On Monday of this week, I attended and participated in my first gallery show since college. The show is part of a process that I am going through in order to be juried into the Artisan Center of Virginia. As a way to bring the jurors to the show and allow them the freedom to view the work on their own schedule, the ACV put the show together. The artists in the show consist of those artists that are already considered a “professional artisan” with the ACV and a few of us who are trying to become “professional artisan”.
I arrived a bit late to the reception and the room was full of students of Mary Baldwin College, the school that is hosting the show. The show is called Artisans & Agroecology:The Cultural Connection Between Craft and Rural Life and is in the Hunt Gallery. I wasn’t expecting the room to be full and just expected to mingle around with the artists and whoever might be stopping by. In the back of the room, I hear the ACV director, Sherri Smith talking, explaining to the students how they are important to the ACV as the next generation of artists and craftsmen. Part of the discussion at the conference back in August was how to get the younger generation involved and this was the perfect audience for her to address with this plea.
When Sherri finished and had had all the participating artists to raise their hands so the students could recognize us, a woman asked if the artists would each come forward and tell a little about our work. It was at this moment that I realized I wasn’t sure what I would/should say.
As we worked our way to the front of the room, I had lots of things going through my mind but wanted to be brief. I am very self conscious about my North Carolina accent and that always is in the back of my mind but now I was going to have to say something about why I was there and what I do. Luckily, I didn’t have to go first so I was able to get an idea of how to do this by listening to a couple of artists that went before me.
So, basically, I said, “I am Susie Wilburn and I live in Toms Brook, just north of here. I am not considered a “professional artisan” yet but hopefully after this show that I will be. I have been in the printing industry for the past 26 years and after losing my job, just over a year ago, I have reverted back to my college love and trying to reinvent myself as a potter. I am experimenting with different clays and glazes and forms and am still trying to find my voice”. I didn’t discuss the fossils, frogs, how I come up with my ideas, a philosophy of why I do the images or my processes. I could have discussed the work in more detail but I am see myself as a newbie and don’t really see myself as having much to share. I think I need to rethink that.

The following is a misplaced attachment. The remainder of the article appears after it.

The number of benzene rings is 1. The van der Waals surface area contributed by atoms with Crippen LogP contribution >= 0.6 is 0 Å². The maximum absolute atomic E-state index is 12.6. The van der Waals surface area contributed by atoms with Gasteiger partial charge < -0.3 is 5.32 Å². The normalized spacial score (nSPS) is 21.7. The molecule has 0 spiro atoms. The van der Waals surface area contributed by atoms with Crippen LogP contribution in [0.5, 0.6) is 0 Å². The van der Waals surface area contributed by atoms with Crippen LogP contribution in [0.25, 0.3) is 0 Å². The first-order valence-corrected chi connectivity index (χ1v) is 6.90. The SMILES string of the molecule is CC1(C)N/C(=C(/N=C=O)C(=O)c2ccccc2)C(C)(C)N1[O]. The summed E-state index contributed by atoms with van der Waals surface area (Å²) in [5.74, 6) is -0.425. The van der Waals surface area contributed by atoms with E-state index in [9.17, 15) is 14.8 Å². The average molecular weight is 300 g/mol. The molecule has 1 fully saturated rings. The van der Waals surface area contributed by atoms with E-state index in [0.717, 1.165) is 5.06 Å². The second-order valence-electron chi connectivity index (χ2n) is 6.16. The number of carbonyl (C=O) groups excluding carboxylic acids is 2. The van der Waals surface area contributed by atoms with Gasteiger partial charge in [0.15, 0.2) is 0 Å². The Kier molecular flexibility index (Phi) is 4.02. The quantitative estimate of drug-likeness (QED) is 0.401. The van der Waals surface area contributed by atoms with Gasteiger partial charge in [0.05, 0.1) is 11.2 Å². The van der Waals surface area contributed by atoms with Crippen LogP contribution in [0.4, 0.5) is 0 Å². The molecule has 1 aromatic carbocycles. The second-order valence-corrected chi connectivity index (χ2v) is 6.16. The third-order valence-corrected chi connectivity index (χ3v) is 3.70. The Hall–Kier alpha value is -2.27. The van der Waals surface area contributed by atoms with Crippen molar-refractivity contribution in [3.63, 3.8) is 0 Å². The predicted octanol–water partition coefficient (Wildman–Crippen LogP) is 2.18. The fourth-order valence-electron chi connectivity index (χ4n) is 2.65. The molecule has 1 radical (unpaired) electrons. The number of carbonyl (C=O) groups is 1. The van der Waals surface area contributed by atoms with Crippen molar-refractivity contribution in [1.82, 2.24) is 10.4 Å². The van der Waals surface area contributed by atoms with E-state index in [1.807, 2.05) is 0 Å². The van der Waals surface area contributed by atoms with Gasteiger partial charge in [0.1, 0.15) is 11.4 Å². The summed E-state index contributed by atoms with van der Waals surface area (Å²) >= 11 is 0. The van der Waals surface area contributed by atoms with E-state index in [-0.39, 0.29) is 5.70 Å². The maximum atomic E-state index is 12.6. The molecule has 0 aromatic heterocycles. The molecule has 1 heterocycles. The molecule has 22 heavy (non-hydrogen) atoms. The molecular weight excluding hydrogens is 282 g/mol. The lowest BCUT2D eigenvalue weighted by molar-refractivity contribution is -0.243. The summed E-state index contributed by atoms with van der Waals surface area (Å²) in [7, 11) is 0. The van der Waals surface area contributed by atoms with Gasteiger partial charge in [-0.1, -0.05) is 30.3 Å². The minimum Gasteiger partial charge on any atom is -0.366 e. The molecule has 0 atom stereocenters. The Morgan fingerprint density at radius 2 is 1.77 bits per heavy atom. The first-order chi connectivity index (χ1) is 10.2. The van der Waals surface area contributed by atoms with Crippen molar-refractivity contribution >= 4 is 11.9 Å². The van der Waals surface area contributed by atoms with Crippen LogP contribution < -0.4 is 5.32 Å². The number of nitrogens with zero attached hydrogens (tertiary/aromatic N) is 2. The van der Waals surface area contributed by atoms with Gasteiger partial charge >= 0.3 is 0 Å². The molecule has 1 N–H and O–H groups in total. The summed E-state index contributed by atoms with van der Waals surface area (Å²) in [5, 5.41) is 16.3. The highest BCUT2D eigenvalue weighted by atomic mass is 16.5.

I felt that I did okay, but the more I think about it, I am probably going to have to work on this some. I had one of the students approach me, not because of my work, but because she is originally from Strasburg so she want to just bond with someone from home. In talking to her, I realized the impact that I probably could’ve had on the students with my words. She was taking a ceramics class and they had just done pinch pots so I was able to talk craft with her some. For the most part though, I think that the students were there as a requirement and really not interested in me or my work. I didn’t see that many students really approach the artists to pick their brains for inspiration.
I have to also put a plug in here for the school that I went to 30+ years ago. In talking to the student, I was asking her about the art program at Mary Baldwin. When she told me about her ceramics class, I asked if they had a pottery and were they teaching the students how to throw a pot. Basically, it sounded like a very simple class and they didn’t have the extensive program that I came from. In explaining Berea College to this student and listening to my words, I realized just how lucky that I was to have had the experience to have a college that not only provided such diversity but to require that the students work and how inexpensive my four years actually was. I explained Berea’s goal to help the poor students of the Appalachian region attain a college education and that they didn’t charge tuition but only charged for room and board. She then volunteered that Mary Baldwin College costs $34,000 per year. However, the ranking page with US News lists the college tuition costs at $28K. Room and Board is an additional $8K. WHOA! I know that at current rates that Berea is only about $980 tuition per year and the room and board about $6K putting the yearly costs at about $7K. What is this student really getting for that $34K? Have her parents taken on that debt or is she? If she is going to major in art, how is she going to pay that amount of money back and what kind of program does Mary Baldwin offer to help those students become employed after college to help relieve that debt? This would be a totally new post that involves lots of questions, not answers, I’m afraid.
So, as I go forward and see myself in more situations where I will be asked about my work and my processes, I need to work on this. Many times, I feel like I just do what I do and don’t really think about explaining it to someone else. I need to start thinking about breaking down the process better, thinking more about explaining where my ideas come from, why I use the images that I use and share more about why I love my new life as an artist. Hopefully, a “professional artisan” soon.